A master of his craft, Crovella recreates the sound of an entire band with his array of vintage keyboards – ruling out the use of those synthesizers and their ilk that have become so indispensable in modern music-making. It is often astonishing to hear those keyboards fulfil the role of the bass or drums, though in most cases they just weave layers of sound in the Softs’ typically free-form style. As the album is divided into three recognizable parts,  the pauses between the individual numbers are almost non-existent – as if each part was meant to be listened to as a single track. This makes for a very distinctive listening experience, the polar opposite of a conventional song-based approach – though equally far removed from the somewhat sterile displays of technical dexterity that are often an integral part of ‘prog’ recordings.

The ten Soft Machine compositions are reinterpreted in such a way as to be nearly unrecognizable. This is especially the case of the two tracks from the band’s iconic Third album, “Out-Bloody-Rageous” and “Slightly All the Time”, the latter being possibly the highlight of the disc with its hypnotic yet melodic line and fascinating use of the Mellotron to provide choral effects. All the compositions share the same rarefied, riveting texture, which is intended to be savoured slowly, possibly not in one take. At every successive listen, different effects will unfold – pulsating,  surging, solemn, sometimes flowing, sometimes choppy, creating subtly shifting layers of sound. It is the kind of music that will fade in the background if left unattended, so to speak – meant to be listened to, not just heard.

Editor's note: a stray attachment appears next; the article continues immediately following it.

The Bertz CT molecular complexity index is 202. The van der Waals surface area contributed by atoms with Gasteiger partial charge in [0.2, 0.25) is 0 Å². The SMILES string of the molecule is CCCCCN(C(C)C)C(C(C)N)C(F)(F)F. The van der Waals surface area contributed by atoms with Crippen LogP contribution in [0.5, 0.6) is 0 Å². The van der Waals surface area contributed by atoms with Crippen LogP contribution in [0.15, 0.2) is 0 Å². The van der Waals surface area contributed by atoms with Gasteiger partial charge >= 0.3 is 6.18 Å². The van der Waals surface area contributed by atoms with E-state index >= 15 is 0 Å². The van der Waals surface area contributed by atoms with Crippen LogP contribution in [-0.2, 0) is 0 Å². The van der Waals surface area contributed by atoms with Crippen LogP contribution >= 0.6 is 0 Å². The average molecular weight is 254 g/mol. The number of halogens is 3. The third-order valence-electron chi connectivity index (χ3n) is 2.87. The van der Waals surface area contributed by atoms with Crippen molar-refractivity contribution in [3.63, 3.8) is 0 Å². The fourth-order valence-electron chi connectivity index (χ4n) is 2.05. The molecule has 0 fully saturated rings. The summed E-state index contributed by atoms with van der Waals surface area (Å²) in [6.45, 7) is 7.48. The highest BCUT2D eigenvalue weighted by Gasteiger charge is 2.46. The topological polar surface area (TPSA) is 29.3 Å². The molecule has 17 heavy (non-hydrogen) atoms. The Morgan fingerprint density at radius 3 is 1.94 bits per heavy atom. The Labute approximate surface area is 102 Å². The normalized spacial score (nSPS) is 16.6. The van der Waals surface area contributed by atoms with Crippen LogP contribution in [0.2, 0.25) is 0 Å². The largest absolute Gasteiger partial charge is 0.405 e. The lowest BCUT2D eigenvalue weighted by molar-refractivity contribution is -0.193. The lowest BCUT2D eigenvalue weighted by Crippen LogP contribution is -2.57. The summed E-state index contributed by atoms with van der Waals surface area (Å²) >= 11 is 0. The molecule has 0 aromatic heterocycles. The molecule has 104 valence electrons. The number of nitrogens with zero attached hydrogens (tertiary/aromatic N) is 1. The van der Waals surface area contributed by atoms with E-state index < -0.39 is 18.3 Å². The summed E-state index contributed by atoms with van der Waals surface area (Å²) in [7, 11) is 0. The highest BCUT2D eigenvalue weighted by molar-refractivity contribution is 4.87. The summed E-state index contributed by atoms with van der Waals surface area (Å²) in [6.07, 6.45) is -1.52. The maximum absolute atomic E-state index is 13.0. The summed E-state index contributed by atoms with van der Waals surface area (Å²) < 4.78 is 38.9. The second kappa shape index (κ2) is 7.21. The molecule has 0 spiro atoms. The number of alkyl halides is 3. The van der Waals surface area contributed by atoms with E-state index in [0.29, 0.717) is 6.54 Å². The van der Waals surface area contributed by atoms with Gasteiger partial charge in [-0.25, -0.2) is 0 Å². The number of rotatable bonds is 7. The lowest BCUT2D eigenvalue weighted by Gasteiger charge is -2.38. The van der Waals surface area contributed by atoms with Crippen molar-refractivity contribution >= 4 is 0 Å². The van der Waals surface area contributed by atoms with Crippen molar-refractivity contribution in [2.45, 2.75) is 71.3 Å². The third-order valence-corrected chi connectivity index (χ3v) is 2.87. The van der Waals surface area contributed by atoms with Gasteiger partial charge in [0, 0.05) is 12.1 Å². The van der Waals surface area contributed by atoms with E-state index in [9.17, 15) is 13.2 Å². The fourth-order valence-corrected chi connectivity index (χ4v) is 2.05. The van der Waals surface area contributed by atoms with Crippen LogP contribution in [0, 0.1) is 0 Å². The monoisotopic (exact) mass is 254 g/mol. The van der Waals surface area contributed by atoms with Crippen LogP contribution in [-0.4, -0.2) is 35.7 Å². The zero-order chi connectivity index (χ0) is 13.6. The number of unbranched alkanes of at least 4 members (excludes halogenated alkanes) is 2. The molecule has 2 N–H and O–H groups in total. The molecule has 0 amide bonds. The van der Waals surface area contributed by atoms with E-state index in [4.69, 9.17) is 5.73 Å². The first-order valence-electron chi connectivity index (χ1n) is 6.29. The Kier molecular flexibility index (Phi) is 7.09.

The two mini-suites at the end of the album are original Crovella compositions intended, in some ways, to ‘describe’ the creative process behind the album. Both are largely piano-based and less idiosyncratic than the first part of the disc, with a stronger melodic development and some jazzy touches. “Moon Geezers”, dedicated to the sadly deceased former Soft Machine members Elton Dean and Hugh Hopper, closes the album on a suitably measured, melancholy note.

As already intimated, What’s Rattlin’ on the Moon? is not an album that will appeal to everyone, especially not those with short attention spans. It does, however, stand head and shoulders above the many hackneyed tribute albums that flood the progressive rock market. Experimental and very personal (even if a tad overlong), this is a must-listen for Soft Machine fans, and highly recommended to lovers of genuinely personal takes on prog classics.

Links:
http://www.beppecrovella.com/